As a curriculum writer, one of the most difficult aspects of developing a lesson is coming up with appropriate, concrete illustrations. Why bother with these illustrations? Why not just stick to the Bible text?
Ligonier Ministries recently posted an article by R. C Sproul on this very subject, “The Need for Illustrations in Preaching.” Notice how much of what he points out also applies to teaching children, as they are especially in need of bridging the gap between concrete and abstract thinking:
[Martin Luther]…said that the makeup of the human person is an important clue to preaching. God has made us in His image and has given us minds. Therefore, a sermon is addressed to the mind, but it’s not just a communication of information—there is also admonition and exhortation…There is a sense in which we are addressing people’s wills and are calling them to change. We call them to act according to their understanding. In other words, we want to get to the heart, but we know that the way to the heart is through the mind. So first of all, the people must be able to understand what we’re talking about…
That which makes the deepest and most lasting impression on people is the concrete illustration. For Luther, the three most important principles of public communication were illustrate, illustrate, and illustrate. He encouraged preachers to use concrete images and narratives. He advised that, when preaching on abstract doctrine, the pastor find a narrative in Scripture that communicates that truth so as to communicate the abstract through the concrete.
In fact, that was how Jesus preached. Somebody came to Him and wanted to debate what it meant to love one’s neighbor as much as oneself. “But he, wanting to justify himself, said to Jesus, ‘Who is my neighbor?’ Then Jesus answered and said: ‘A certain man went down from Jerusalem to Jericho, and fell among thieves…’” (Luke 10:29–30). He didn’t just give an abstract, theoretical answer to the question; he told the parable of the Good Samaritan. He answered the question in concrete form by giving a real-life situation that was sure to get the point across.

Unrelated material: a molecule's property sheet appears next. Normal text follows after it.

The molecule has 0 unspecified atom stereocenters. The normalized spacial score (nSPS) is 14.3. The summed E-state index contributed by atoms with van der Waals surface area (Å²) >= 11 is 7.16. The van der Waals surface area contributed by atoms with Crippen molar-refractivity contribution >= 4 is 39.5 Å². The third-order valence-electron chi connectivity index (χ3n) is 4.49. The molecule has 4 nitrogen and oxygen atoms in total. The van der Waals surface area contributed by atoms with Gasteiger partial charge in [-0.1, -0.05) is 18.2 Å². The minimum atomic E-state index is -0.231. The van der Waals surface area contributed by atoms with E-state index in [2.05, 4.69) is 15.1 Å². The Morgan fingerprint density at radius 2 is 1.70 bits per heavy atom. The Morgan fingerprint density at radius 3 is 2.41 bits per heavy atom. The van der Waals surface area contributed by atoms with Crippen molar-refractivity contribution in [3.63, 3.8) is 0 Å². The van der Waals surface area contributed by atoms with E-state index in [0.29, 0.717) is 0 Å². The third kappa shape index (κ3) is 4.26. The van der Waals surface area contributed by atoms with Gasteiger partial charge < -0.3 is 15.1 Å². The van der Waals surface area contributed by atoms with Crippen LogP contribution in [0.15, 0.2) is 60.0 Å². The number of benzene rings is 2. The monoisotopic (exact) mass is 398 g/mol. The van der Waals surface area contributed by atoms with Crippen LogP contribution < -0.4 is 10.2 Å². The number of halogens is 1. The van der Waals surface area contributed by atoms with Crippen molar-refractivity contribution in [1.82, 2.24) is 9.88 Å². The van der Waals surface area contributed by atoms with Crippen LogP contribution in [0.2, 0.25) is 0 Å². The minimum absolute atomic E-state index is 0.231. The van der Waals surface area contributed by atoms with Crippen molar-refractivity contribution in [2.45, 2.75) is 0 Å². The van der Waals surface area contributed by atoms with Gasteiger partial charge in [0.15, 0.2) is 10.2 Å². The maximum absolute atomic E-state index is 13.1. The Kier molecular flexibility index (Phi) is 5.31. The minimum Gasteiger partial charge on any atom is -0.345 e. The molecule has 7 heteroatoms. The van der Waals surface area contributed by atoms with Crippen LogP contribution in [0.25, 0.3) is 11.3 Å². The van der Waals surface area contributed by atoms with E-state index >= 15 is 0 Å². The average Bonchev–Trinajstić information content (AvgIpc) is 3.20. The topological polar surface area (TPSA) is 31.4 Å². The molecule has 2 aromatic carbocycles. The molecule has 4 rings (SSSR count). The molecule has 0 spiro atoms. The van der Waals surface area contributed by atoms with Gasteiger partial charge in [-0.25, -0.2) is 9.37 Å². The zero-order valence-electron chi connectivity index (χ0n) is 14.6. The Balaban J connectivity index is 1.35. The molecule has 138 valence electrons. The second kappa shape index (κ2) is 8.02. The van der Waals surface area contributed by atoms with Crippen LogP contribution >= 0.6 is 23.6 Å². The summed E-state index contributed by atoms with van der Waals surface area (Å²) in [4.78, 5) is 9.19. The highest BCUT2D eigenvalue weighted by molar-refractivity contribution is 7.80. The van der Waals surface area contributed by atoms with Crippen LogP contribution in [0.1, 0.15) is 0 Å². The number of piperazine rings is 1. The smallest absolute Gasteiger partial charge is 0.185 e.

What might this look like when teaching children? Imagine teaching a group of children what it means that God is a jealous God: He will not share His glory, or the honor and praise He deserves (Isaiah 42:8, Exodus 34:14).
What?…God doesn’t share?
Daddy and Mommy tell me I must share.
Sharing is good.
Why doesn’t God share?
Enter an Illustration: Have a contest between the teacher and a child to see who can do the most jumping-jacks in 1 minute. The winner will receive a beautiful first place ribbon and cheers from the rest of the class. But when the child wins the contest, the teacher steals the first place ribbon, places it on himself, and tells the class to cheer for him instead of for the child.
What happens? Without fail, the children in the class get very vocal…“That’s not right! You (the teacher) didn’t win!” And no, they won’t cheer for the one who stole 1st place from the real winner. You have now grabbed their minds and hearts, as it were, to understand “not sharing” in a whole new way.
Explain the Illustration:
- The true winner is the one who deserves to receive the ribbon and be applauded.
- It would be wrong for someone else to steal the winner’s award and the applause he deserves.
- It would also be wrong for you to applaud and praise someone who is trying to steal first place from the true winner.
Connect the Illustration to Biblical Truth:
Isaiah 42:8—I am the LORD; that is my name; my glory I give to no other, nor my praise to carved idols.
- Usually, we think of sharing as a good thing, and many times it is a good thing.
- But there are some things that it would not be right to share.
- God would not be right to share first place, His glory, with anything or anyone else. He alone is God. He is the best!
- There is a special word in the Bible that means that God will not share His glory or the honor and praise He deserves.
Exodus 34:14—for you shall worship no other god, for the LORD, whose name is Jealous, is a jealous God,
Apply the Truth:
- Because God is jealous, He will protect and guard His glory so that no one can take first place from Him.
- We must love God most of all and give to Him the worship and praise that He deserves.
- Because God is jealous, it will never be okay for us to treat other things or people as if they are better or greater than God.
- Because God is jealous, He will also protect and guard all who worship and praise Him–His people.
(Image courtesy of bplanet at FreeDigitalPhotos.net.)